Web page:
Independence of Brazil
The Independence of Brazil comprised a series of political events that occurred in 1821–1824, most of which involved disputes between Brazil and Portugal regarding the call for independence presented by the Brazilian Empire. It is celebrated on September 7, the anniversary of the September 7, 1822 date regent Prince Dom Pedro declared Brazil's independence from Portugal. Formal recognition came with a treaty signed by Brazil and Portugal in autumn, 1825.
- 1 Background
- 2 Path to Independence
- 3 Independence War
- 4 Peace treaty and aftermath
- 5 See also
- 6 For Further Reading
- 7 Footnotes
- 8 References
- 9 External links
Origin of Brazil
The land now called Brazil was claimed by Portugal in April 1500, on the arrival of the Portuguese fleet commanded by Pedro Álvares Cabral. The Portuguese encountered Indigenous nations divided into several tribes, most of whom shared the same Tupi-Guaraní language family, and shared and disputed the territory.
Though the first settlement was founded in 1532, colonization was effectively started in 1534, when Dom João III divided the territory into fifteen hereditary captaincies. This arrangement proved problematic, however, and in 1549 the king assigned a Governor-General to administer the entire colony. The Portuguese assimilated some of the native tribes while others slowly disappeared in long wars or by European diseases to which they had no immunity.
By the mid-16th century, sugar had become Brazil's most important export due to the increasing international demand for sugar. To profit from the situation, by 1700, over 963,000 African slaves had been brought across the Atlantic to work in Brazil. More Africans were brought to Brazil up until that date than to all the other places in the Americas combined.
Through wars against the French, the Portuguese slowly expanded their territory to the southeast, taking Rio de Janeiro in 1567, and to the northwest, taking São Luís in 1615. They sent military expeditions to the Amazon rainforest and conquered English and Dutch strongholds, founding villages and forts from 1669. In 1680 they reached the far south and founded Sacramento on the bank of the Rio de la Plata, in the Banda Oriental region (present-day Uruguay).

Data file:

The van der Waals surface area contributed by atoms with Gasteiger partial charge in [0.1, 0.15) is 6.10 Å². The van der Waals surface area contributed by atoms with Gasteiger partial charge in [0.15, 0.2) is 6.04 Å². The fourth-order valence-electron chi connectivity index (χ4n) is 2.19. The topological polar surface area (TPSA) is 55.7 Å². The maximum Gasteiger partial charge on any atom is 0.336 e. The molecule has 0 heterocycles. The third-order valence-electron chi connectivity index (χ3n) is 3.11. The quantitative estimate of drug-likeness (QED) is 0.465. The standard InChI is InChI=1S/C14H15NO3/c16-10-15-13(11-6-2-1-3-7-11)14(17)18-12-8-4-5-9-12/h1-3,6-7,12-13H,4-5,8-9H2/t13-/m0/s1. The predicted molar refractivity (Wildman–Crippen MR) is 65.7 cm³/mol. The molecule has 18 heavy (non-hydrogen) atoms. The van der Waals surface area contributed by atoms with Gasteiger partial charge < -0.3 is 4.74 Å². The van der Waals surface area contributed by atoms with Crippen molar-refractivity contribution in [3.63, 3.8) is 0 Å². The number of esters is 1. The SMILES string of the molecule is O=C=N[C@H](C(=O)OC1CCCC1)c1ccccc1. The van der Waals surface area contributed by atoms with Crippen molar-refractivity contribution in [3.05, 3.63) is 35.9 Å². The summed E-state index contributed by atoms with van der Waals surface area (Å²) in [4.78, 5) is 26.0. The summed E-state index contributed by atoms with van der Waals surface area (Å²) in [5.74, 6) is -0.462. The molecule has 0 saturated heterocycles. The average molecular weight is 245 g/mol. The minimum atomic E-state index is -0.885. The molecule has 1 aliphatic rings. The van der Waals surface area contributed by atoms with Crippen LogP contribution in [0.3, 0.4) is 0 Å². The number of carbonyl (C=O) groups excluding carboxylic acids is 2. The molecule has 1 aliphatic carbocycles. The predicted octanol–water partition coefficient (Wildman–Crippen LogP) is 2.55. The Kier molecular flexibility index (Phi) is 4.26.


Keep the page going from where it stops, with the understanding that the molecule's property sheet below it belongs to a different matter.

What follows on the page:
At the end of the 17th century, sugar exports started to decline but beginning in the 1690s, the discovery of gold by explorers in the region that would later be called Minas Gerais (General Mines) in current Mato Grosso, Goiás and the state of Minas Gerais, saved the colony from imminent collapse. From all over Brazil, as well as from Portugal, thousands of immigrants came to the mines.
The Spanish tried to prevent Portuguese expansion into the territory that belonged to them according to the 1494 Treaty of Tordesillas, and succeeded in conquering the Banda Oriental in 1777. However, this was in vain as the Treaty of San Ildefonso, signed in the same year, confirmed Portuguese sovereignty over all lands proceeding from its territorial expansion, thus creating most of the current Brazilian borders.
From colony to United Kingdom
During the invasion of Portugal (1807), the Portuguese royal family fled to Brazil, establishing Rio de Janeiro as the de-facto capital of Portugal. This had the side effect of creating within Brazil many of the institutions required to exist as an independent state; most importantly, it freed Brazil to trade with other nations at will. After Napoleon's army was finally defeated in 1815, in order to maintain the capitol in Brazil and allay Brazilian fears of being returned to colonial status, King John VI of Portugal raised the de-jure status of Brazil to an equal, integral part of a United Kingdom of Portugal, Brazil, and the Algarves, rather than a mere colony, a status which it enjoyed for the next seven years.
Path to Independence